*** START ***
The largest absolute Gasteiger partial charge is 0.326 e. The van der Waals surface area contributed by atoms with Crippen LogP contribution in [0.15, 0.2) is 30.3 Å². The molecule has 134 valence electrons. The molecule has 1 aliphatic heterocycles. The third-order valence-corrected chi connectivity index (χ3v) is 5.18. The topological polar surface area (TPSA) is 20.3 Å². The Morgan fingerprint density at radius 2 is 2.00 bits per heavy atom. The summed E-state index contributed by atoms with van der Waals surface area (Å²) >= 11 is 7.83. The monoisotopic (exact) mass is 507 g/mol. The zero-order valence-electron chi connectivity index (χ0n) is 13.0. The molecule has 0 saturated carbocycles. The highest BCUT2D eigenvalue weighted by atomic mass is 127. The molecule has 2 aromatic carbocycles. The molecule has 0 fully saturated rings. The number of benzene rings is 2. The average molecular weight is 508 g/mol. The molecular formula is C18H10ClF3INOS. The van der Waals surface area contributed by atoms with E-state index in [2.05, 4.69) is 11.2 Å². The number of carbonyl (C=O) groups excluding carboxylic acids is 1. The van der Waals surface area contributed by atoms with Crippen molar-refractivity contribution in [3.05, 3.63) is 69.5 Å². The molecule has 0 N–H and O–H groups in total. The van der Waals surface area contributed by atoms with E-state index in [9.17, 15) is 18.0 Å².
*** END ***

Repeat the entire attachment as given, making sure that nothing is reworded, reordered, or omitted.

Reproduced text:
The largest absolute Gasteiger partial charge is 0.326 e. The van der Waals surface area contributed by atoms with Crippen LogP contribution in [0.15, 0.2) is 30.3 Å². The molecule has 134 valence electrons. The molecule has 1 aliphatic heterocycles. The third-order valence-corrected chi connectivity index (χ3v) is 5.18. The topological polar surface area (TPSA) is 20.3 Å². The Morgan fingerprint density at radius 2 is 2.00 bits per heavy atom. The summed E-state index contributed by atoms with van der Waals surface area (Å²) >= 11 is 7.83. The monoisotopic (exact) mass is 507 g/mol. The zero-order valence-electron chi connectivity index (χ0n) is 13.0. The molecule has 0 saturated carbocycles. The highest BCUT2D eigenvalue weighted by atomic mass is 127. The molecule has 2 aromatic carbocycles. The molecule has 0 fully saturated rings. The number of benzene rings is 2. The average molecular weight is 508 g/mol. The molecular formula is C18H10ClF3INOS. The van der Waals surface area contributed by atoms with E-state index in [2.05, 4.69) is 11.2 Å². The number of carbonyl (C=O) groups excluding carboxylic acids is 1. The van der Waals surface area contributed by atoms with Crippen molar-refractivity contribution in [3.05, 3.63) is 69.5 Å². The molecule has 0 N–H and O–H groups in total. The van der Waals surface area contributed by atoms with E-state index in [9.17, 15) is 18.0 Å².